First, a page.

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This title in other editions
Other titles in the Heritage, Tourism, and Community series:
Heritage, Tourism & Community #6: Faith in Heritage: Displacement, Development, and Religious Tourism in Contemporary Chinaby Robert J. Shepherd
Synopses & Reviews
Using the example of Chinas Wutai Shan—recently designated both a UNESCO World Heritage site and a national park—Robert J. Shepherd analyzes Chinese applications of western notions of heritage management within a non-western framework. What does the concept of world heritage mean for a site practically unheard of outside of China, visited almost exclusively by Buddhist religious pilgrims? What does heritage preservation mean for a site whose intrinsic value isnt in its historic buildings or cultural significance, but for its sacredness within the Buddhist faith? How does a society navigate these issues, particularly one where open religious expression has only recently become acceptable? These questions and more are explored in this book, perfect for students and practitioners of heritage management looking for a new perspective.
Using the example of Chinas new Wutai Shan National Park, Robert Shepherd explores the quirky intersections between heritage preservation, religion, and the demands of tourism.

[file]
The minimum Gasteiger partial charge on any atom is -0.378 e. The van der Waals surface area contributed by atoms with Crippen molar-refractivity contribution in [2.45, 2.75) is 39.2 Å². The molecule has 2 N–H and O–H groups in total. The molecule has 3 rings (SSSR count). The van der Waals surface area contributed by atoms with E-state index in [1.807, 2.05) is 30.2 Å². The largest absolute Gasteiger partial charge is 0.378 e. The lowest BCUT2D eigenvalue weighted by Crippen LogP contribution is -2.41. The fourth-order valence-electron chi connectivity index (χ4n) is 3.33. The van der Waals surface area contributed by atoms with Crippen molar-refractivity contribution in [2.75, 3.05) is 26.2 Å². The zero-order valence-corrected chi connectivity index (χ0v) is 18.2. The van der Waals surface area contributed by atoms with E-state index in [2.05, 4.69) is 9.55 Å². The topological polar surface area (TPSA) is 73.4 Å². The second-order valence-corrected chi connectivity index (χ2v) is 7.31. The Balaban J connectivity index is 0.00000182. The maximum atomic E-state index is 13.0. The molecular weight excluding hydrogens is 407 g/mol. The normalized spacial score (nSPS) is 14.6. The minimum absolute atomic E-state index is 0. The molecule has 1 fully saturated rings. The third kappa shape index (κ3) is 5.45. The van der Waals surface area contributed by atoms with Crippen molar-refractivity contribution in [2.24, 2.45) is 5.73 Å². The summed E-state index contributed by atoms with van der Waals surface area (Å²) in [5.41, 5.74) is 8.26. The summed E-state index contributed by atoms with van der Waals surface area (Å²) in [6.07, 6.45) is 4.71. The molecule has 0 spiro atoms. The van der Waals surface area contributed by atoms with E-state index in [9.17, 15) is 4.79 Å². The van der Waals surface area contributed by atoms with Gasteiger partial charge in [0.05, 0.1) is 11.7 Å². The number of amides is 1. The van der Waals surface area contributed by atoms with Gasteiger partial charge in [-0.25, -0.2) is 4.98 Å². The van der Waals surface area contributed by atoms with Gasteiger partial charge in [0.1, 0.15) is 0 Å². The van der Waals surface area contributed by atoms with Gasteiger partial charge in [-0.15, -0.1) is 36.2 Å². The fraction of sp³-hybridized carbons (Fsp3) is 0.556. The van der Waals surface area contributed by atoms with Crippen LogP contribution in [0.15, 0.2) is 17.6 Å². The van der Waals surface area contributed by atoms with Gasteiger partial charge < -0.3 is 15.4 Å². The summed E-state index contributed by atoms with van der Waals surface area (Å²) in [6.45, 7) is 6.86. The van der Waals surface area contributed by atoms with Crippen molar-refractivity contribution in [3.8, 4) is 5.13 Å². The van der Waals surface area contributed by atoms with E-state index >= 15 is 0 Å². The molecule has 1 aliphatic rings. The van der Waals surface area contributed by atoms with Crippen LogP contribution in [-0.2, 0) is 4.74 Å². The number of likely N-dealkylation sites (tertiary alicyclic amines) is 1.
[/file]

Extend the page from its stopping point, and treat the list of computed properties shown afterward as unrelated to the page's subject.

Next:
About the Author
Robert Shepherd is Assistant Professor of Anthropology and International Affairs at the George Washington University in Washington, DC, where he teaches courses on contemporary Chinese culture and society, the anthropology of development, and human rights. His research interests include tourism practices, moral frameworks of marketplace behavior, and the construction of cultural heritage in post-colonial societies. Originally from Buffalo, New York, he has served in the United States Peace Corps in rural Nepal, worked on United Nations Development Program projects in China and Indonesia, and taught in Taiwan. He is the author of When Culture Goes to Market: Space, Place and Identity in an Urban Marketplace (2008) and Partners in Paradise: Tourism Practices, Heritage Policies, and Anthropological Sites (2011).
Table of Contents
IntroductionChapter I: What Makes a Place “Heritage”?Chapter II: Tourism, Heritage, and Moral Education in ChinaChapter III: “Four Peaks, One River, Five Buddhist Places and One White Pagoda”: Wutai Shan as a Sacred SiteChapter IV: Heritage from Below: Displacement, Construction, and Reconstruction Chapter V: Chao Xiang, Bai Fo, & Lü You: Pilgrimage, Worship, and TourismConclusionReferences
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